NEW YORK, Feb 10 (Reuters) - U.S. high-yield credit spreads were squeezed further on Wednesday, a day after hitting the tightest levels since January 2020, an indication of increased demand from investors for the riskiest corporate bonds.
The narrowing of spreads - which refers to the premium investors demand to hold the risky bonds over safer Treasury bonds - to pre-pandemic levels suggests that investors are looking past the dampening effect the coronavirus has had on U.S. corporate earnings. With interest rates at rock-bottom levels around the world, investors have sought out higher returns in higher-risk securities.
By mid-morning in New York, the Fidelity High Yield Factor ETF had risen 0.18% in price and the PIMCO 0-5 Year High Yield Corporate Bond ETF was up 0.10% in price. The Markit North American High-Yield CDX Index, which acts as a proxy for the broad junk bond market, rose in price to 109.50%, up 11 basis points from Tuesday. Prices move inversely to spreads.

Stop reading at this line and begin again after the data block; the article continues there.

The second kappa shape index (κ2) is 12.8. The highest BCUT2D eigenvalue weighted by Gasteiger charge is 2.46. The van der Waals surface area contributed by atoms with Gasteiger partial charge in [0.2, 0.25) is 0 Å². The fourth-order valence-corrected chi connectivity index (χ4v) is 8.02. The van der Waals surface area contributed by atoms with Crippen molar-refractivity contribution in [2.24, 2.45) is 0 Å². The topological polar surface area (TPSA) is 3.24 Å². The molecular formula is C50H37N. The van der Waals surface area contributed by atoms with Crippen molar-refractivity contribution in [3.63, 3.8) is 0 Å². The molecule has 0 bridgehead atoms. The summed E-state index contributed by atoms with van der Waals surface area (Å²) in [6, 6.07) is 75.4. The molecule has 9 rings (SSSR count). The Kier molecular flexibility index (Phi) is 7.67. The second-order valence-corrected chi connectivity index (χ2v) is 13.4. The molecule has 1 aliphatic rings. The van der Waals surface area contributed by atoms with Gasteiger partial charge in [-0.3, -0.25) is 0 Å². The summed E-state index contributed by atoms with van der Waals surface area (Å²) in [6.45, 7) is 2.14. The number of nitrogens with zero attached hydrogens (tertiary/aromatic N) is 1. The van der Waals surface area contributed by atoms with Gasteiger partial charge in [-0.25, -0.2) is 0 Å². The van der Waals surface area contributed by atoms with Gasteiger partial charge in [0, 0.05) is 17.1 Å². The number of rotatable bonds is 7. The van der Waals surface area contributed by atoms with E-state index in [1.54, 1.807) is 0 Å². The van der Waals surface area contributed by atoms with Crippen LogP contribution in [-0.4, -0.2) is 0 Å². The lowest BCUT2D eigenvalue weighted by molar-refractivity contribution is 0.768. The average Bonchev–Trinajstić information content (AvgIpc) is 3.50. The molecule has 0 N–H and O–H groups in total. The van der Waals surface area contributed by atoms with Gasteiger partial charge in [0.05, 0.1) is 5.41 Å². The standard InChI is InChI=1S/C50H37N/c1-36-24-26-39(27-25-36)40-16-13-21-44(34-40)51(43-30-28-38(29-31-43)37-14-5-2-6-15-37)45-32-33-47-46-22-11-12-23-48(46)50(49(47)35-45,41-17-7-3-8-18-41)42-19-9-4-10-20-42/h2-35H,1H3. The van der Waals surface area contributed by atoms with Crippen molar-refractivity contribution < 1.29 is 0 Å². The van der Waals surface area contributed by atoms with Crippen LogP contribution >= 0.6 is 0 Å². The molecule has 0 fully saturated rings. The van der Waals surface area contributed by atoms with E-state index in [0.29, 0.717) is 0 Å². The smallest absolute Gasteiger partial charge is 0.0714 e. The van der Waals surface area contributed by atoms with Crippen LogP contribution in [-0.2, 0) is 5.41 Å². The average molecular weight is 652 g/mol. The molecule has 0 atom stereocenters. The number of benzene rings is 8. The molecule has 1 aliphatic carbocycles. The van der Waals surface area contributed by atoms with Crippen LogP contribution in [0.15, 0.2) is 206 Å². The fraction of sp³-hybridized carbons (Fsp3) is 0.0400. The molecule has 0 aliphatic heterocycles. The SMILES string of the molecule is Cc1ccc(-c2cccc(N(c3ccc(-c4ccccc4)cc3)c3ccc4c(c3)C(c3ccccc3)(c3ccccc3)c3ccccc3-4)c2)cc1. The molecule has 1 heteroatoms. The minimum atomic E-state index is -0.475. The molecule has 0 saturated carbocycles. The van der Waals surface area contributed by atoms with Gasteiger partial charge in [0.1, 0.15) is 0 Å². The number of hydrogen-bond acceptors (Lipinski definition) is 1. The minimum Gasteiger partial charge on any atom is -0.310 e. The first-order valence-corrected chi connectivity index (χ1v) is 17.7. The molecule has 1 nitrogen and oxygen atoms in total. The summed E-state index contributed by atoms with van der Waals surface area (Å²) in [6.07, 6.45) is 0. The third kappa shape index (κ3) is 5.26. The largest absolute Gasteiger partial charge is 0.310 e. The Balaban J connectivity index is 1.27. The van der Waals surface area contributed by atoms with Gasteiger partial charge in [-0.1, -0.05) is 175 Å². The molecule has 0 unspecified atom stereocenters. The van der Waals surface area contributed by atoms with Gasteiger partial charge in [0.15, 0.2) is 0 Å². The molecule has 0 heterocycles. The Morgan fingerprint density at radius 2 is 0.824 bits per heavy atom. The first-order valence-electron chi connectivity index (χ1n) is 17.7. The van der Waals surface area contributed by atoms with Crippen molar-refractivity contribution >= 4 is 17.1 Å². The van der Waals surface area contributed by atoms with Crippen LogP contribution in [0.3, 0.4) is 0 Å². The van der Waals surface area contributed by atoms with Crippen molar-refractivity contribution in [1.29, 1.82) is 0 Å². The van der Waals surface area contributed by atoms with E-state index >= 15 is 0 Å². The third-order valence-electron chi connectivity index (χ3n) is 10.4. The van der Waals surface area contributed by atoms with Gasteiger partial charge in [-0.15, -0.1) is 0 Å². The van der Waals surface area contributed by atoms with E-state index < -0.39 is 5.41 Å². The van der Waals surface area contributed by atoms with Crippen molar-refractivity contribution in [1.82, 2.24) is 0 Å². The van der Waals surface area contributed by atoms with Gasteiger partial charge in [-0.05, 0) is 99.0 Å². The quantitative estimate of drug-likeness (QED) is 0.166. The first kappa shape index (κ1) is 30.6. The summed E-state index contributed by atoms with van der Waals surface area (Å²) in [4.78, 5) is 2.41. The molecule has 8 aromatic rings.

If prices continue to move higher, the spread of the ICE BofA High Yield Index - a commonly used benchmark for the junk bond market - could narrow beyond the 13-month record it hit on Tuesday. The figure, which is reported daily, was 351 basis points over Treasuries yesterday, the lowest since Jan. 22 2020.
Last month was the busiest January on record for junk bond issuance, in large part to strong demand from investors. Issuance has continued at a steady pace in February with seven high-yield deals expected to price on Wednesday, according to IFR, including one from Carnival Corp, a cruise line whose business has been hard hit by the pandemic. (Reporting by Kate Duguid Editing by Paul Simao)